The passage about Melchizedek (Genesis 14:18-20) is the first place where the Bible mentions a priest. And it is also the first place where the Bible mentions a tithe.
In the Bible’s original languages, the word ‘tithe’ is the same word as ‘tenth’. That is because the tithe was the tenth part (or 10%) of something. People counted a tenth part of their income, and they gave it to God. For example, someone who kept sheep would count his young animals. And he would separate the tenth sheep that he counted for God. He gave that sheep to God, whether it was a good one or not (Leviticus 27:32-33).
We think that the custom to give tithes already existed before the time of Abraham. There is evidence that people in many ancient countries paid tithes for their false religions. But Abraham’s gift is important to us, because Abraham gave his tithe. And he gave it for the real God.
By his tithe, Abraham recognised that Melchizedek really was a priest of the real God. So Abraham recognised Melchizedek’s importance.
Anyone who serves God is important in God’s opinion. But his priests were especially important because of the special, sacred duties that they carried out.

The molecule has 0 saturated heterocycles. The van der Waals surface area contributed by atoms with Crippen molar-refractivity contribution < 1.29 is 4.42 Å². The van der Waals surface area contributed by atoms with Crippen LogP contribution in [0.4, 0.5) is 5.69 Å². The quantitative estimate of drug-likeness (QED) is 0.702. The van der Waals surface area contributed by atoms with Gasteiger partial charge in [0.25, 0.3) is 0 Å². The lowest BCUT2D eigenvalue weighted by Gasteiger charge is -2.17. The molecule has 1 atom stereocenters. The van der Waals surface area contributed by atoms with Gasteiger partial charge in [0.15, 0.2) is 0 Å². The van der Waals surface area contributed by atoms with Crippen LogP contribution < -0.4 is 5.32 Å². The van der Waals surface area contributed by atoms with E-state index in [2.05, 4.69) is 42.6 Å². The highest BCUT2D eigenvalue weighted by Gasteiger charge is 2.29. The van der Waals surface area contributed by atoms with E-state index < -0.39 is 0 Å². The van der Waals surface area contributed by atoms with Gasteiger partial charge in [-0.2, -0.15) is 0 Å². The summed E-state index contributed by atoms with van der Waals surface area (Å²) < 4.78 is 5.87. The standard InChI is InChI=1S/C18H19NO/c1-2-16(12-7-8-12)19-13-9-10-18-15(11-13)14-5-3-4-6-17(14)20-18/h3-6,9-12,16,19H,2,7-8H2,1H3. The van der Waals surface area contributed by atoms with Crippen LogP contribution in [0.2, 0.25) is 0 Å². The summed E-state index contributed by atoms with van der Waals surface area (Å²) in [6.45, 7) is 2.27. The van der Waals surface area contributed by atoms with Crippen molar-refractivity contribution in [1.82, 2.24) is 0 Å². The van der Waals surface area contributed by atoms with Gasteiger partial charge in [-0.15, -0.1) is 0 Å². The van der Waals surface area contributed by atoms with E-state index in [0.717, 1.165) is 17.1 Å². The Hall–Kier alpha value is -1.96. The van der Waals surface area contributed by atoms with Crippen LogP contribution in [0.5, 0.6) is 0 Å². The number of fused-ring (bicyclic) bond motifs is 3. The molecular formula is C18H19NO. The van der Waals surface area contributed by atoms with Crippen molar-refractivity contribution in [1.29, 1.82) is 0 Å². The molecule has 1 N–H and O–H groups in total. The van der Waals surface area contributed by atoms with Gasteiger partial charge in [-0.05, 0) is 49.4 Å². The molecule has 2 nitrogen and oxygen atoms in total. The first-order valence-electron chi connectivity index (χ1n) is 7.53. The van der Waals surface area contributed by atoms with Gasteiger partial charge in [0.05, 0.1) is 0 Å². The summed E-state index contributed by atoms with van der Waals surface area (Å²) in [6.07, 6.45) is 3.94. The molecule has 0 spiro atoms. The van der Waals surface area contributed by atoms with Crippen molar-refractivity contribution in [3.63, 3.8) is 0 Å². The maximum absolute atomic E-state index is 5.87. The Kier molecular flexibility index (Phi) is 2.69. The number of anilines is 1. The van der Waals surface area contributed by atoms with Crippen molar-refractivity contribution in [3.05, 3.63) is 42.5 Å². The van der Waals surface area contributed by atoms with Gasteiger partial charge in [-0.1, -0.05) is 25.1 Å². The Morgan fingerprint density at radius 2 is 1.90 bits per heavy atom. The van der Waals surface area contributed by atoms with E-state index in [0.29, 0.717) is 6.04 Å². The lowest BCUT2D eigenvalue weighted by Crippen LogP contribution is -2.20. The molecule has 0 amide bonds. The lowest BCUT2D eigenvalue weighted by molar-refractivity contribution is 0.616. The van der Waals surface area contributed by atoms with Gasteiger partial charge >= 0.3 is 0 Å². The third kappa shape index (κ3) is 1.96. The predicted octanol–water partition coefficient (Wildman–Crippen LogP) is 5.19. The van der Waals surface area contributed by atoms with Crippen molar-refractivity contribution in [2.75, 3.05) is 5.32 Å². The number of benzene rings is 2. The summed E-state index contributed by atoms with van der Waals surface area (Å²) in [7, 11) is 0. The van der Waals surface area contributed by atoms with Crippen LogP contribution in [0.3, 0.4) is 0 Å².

Melchizedek was even more important than Israel’s priests because he acted as priest to Abraham. Israel’s priests would come from Abraham’s future family, so they were less important than Abraham. But Abraham – and therefore his future family – served God by means of Melchizedek.
Melchizedek was very important for another reason, too. By the things that he did as priest. Melchizedek teaches us about God’s Son. We give honour to Christ as our great chief priest. And Christ is even more important than Abraham (John 8:53-58).
Abraham was great because of the promises that God gave to him. And Melchizedek was great because he received Abraham’s tithe. But Christ is even greater because only by him can we receive a right relationship with God.
Christ alone is the perfect priest. And he alone carried out his duties perfectly and completely. By his death, we can know that God forgives us.
Next part: Two kinds of priests (Hebrews 7:5-6)
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© 2014, Keith Simons.